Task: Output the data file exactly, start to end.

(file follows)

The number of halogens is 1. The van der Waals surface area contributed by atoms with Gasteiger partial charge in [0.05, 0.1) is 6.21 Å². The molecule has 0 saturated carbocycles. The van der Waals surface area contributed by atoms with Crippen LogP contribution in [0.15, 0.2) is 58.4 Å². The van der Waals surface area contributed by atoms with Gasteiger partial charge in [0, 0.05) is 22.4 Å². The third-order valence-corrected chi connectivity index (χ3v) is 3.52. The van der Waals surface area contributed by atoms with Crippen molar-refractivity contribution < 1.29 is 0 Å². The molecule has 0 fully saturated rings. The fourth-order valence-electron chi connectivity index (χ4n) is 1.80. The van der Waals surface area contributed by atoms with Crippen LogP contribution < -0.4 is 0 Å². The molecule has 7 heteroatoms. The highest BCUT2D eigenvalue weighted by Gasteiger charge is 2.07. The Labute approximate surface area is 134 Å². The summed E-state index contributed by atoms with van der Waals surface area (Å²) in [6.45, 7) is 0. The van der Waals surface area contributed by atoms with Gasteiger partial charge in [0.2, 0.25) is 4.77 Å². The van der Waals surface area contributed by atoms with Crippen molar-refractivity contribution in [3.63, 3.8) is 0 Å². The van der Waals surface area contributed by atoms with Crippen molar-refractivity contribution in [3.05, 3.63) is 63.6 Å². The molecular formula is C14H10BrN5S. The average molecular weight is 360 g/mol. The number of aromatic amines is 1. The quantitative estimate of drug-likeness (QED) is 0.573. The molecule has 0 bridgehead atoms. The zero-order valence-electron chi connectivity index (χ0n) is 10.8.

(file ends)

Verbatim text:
The number of halogens is 1. The van der Waals surface area contributed by atoms with Gasteiger partial charge in [0.05, 0.1) is 6.21 Å². The molecule has 0 saturated carbocycles. The van der Waals surface area contributed by atoms with Crippen LogP contribution in [0.15, 0.2) is 58.4 Å². The van der Waals surface area contributed by atoms with Gasteiger partial charge in [0, 0.05) is 22.4 Å². The third-order valence-corrected chi connectivity index (χ3v) is 3.52. The van der Waals surface area contributed by atoms with Crippen molar-refractivity contribution < 1.29 is 0 Å². The molecule has 0 fully saturated rings. The fourth-order valence-electron chi connectivity index (χ4n) is 1.80. The van der Waals surface area contributed by atoms with Crippen LogP contribution < -0.4 is 0 Å². The molecule has 7 heteroatoms. The highest BCUT2D eigenvalue weighted by Gasteiger charge is 2.07. The Labute approximate surface area is 134 Å². The summed E-state index contributed by atoms with van der Waals surface area (Å²) in [6.45, 7) is 0. The van der Waals surface area contributed by atoms with Gasteiger partial charge in [0.2, 0.25) is 4.77 Å². The van der Waals surface area contributed by atoms with Crippen molar-refractivity contribution in [3.63, 3.8) is 0 Å². The van der Waals surface area contributed by atoms with Crippen molar-refractivity contribution in [3.05, 3.63) is 63.6 Å². The molecular formula is C14H10BrN5S. The average molecular weight is 360 g/mol. The number of aromatic amines is 1. The quantitative estimate of drug-likeness (QED) is 0.573. The molecule has 0 bridgehead atoms. The zero-order valence-electron chi connectivity index (χ0n) is 10.8.